For music: I want to mention how much I am enjoying the Pro 900 through the E9. Even though it's very hard to distinguish between it and the NFB5 at first, the NFB5 has the tendency to flesh out the sound a little, which is TYPICALLY a good thing. However, in the case of the Pro 900, I find that as a detriment to the mids. The E9 holds the vocals together more, with more focus. I think that has always been a strength of the E9. The E9 may make vocals sound thin with some headphones (in comparison to the NFB5 and it's full/organic sound), yet that is what makes it just a little clearer. It truly helps the Pro 900. Ironically, I thought the E9 was really bad with the Pro 2900, making that treble just really irksome.


Final scores:

Fun: 9

Competitive: 7.5

Comfort: 7.5

Isolation: 8









Bachnaify, I have the non-balanced Pro 900. I'm not audiophiolic enough to go balanced, nor will I ever.
Edited by Mad Lust Envy - 7/14/12 at 6:07pm
post #6379 of 37263

Thanks. Do You wanna test some other headphones in games or is it over ?

post #6380 of 37263
Thread Starter 
What do you mean? If I'll ever test other headphones? Lol,

250

Also, the Pro 900 in America can be found for $320-$350. I bought mine for $335 (Amazon).

I think if I get someone to trade me temporarily, the next headphone I want to test is the newer, revised HE400 with swapped velour pads.
Edited by Mad Lust Envy - 7/14/12 at 1:04am
post #6381 of 37263

I mean something like Ultrasone PRO 650 or Beyerdynamic DT 770 250 ohm or Audio-Technica ATH-W1000X

or Sennheiser HE90 - joke beyersmile.png

 

HiFiMan HE400 - this should be intresting :D


Edited by Bachnaify - 7/14/12 at 1:07am
post #6382 of 37263
Thread Starter 
Quote:
Originally Posted by Bachnaify View Post

I mean something like Ultrasone PRO 650 or Beyerdynamic DT 770 250 ohm or Audio-Technica ATH-W1000X

No, not interested in those. Most of my tests and listings come from headphones I was looking forward to. I'm not one to look back. There are a few 'lower tier' cans (from what I own now) I'd wanna try out if I had the chance, but don't specifically want them. The D2000, to name one. I'd also wanna try some Grados at some point, just because, though not for gaming. I hear they have a terribly small soundstage which wouldn't translate well for gaming.

I also, really want some white M50s, though... I literally wouldn't have a need for them. Maybe for 'portable' use, in front of others. They'd be my show off cans. biggrin.gif

Hmm, I really want the ODA+ODAC. I think the very neutral signature would make the Pro 900 exactly how I'd want it to sound for music. I'd settle for the ODA alone though, as I'm happy with the NFB5's DAC.
Edited by Mad Lust Envy - 7/14/12 at 1:17am
post #6383 of 37263

OK, I'm waiting for updates but maybe I decide earlier. smile_phones.gif

post #6384 of 37263

OK, I tested a lot of other games and the recommendation stays. If you are an immersive type of player that wants to dive into a game's world and totally enjoy its atmosphere, the strangeness, the bizarre, the frightening, the fantastic, the DT990 is very great and to me better than the K701/Q701. Since I don't have the AH-D7000 I can't recommend anything else for now but other headphones are less recommendable imo (those I tested: PC360, HD 598, HD 650, AH-D2000, Pro 2900, HFI 2400, K701, Q701) - the DT990 600 is that good for gaming.

 

I changed my mind and will order the Beyerdynamic T90 (it wasn't available for weeks and I canceled back then) and compare with the DT990 600.

 

 

Warning: Spoiler! (Click to show)

 

Medieval Total War 2 with EAX HD and CMSS-3D + the DT990 - really epic with thunderous cavalry charges, generals screaming orders, soldiers dying, steel on steel, explosions from trebuchets, thousands of arrows flying through the air, the screech of orcs and the howling of wolves. The burning the city, loud noise as the gates and walls come crushing down and the enemy charges in with havoc.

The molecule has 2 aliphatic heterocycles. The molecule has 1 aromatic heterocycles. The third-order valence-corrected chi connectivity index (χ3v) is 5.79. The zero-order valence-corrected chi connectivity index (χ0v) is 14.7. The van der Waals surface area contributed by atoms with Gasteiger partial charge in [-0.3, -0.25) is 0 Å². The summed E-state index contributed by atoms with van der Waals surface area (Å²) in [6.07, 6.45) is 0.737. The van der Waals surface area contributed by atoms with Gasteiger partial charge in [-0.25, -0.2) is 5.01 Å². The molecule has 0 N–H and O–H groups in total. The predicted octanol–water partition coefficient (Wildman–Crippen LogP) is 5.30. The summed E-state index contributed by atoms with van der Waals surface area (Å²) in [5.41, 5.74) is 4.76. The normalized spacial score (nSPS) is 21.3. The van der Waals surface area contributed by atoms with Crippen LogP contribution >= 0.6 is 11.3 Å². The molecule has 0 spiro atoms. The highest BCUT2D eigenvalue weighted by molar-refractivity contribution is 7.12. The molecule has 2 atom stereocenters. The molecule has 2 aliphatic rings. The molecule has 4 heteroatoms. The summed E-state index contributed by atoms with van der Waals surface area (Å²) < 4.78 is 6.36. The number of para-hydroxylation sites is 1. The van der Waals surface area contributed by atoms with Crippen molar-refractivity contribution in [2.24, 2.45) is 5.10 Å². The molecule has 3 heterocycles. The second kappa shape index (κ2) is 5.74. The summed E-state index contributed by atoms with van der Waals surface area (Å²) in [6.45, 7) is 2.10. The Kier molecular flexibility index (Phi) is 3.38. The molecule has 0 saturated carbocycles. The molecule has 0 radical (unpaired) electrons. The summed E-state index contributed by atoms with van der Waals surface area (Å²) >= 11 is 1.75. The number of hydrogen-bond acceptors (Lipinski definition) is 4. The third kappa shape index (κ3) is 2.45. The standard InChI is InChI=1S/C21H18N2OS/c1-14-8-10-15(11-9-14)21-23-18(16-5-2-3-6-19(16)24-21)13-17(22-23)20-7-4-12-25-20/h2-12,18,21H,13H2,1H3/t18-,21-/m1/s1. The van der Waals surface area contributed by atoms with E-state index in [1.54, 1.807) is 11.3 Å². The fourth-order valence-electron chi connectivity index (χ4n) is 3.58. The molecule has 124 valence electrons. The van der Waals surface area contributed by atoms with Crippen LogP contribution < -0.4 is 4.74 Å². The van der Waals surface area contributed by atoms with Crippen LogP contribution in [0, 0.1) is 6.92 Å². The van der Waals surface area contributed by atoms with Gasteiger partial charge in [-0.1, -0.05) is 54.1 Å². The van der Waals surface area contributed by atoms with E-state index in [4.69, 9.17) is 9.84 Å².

Check this video

 

http://www.youtube.com/watch?v=X51fFTOwKr0&hd=1

 


Edited by Fegefeuer - 7/14/12 at 6:46am
post #6385 of 37263

Does PRO 900 need amplifier to work correctly with portable player ?

 

I'm not sure, cause impedance is only 40 ohm.


Edited by Bachnaify - 7/14/12 at 9:43am
post #6386 of 37263
Thread Starter 
The Pro 900 is relatively easy to drive. However, it's two extremes, the bass and treble will most likely lose quality and control, making the bass boomier, and the treble harsher.

Forgot to mention on the review that the Pro 900 is pretty bright. Not too bright (less than the Pro 2900). but not a smooth sounding headphone. It's aggressive.
Edited by Mad Lust Envy - 7/14/12 at 12:26pm
post #6387 of 37263
Quote:
Originally Posted by Mad Lust Envy View Post
What do you mean? If I'll ever test other headphones? Lol,
250

 

Does that mean you'll evaluate some electrostatic setups eventually? wink.gif (No, not just the Stax flagships or Sennheiser Orpheus. More reasonably-priced stuff like the Stax Lambdas and the Koss ESP/950.)

 

I get a feeling that you might like the Koss ESP/950 in particular, at least going by other people's impressions on its sound signature.

post #6388 of 37263
Quote:
Originally Posted by Mad Lust Envy View Post

I also want to add that if you were on the fence between the Pro 900 vs the Pro 2900, I personally recommend the Pro 900. The Pro 2900 doesn't have an airy sound, losing the main reason why I believe anyone would go for an open headphone. The mids and treble are similar, making the only real differing aspect being the bass. Considering that the Pro 900 is a ton of fun without sounding messy, it will impress you more than the Pro 2900. The Pro 2900 is more balanced overall, but even calling it balanced is a far stretch, due to mid recession, and more metallic treble. The Pro 900 may also have similar recessed mids, but that trades off for more bass, whereas the Pro 2900 doesn't really give you anything in return for those recessed mids

 

So the Pro 2900 has the weaknesses of an open headphone (lighter bass...), but without the strengths (soundstage size and air) ? 

 

Whilst being more expensive...

 

confused_face.gif

post #6389 of 37263
Thread Starter 
Pretty much. That is why I was quite dissapointed with it especially at their price. The soundstage may be just a tad bit bigger than the Pro 900, but its not a major difference. The Pro 2900 has good, bass quantity, sort of like the Q701, but the mids are just pushed back by some unknown reason. I'm pretty sure its S-Logic's fault.
post #6390 of 37263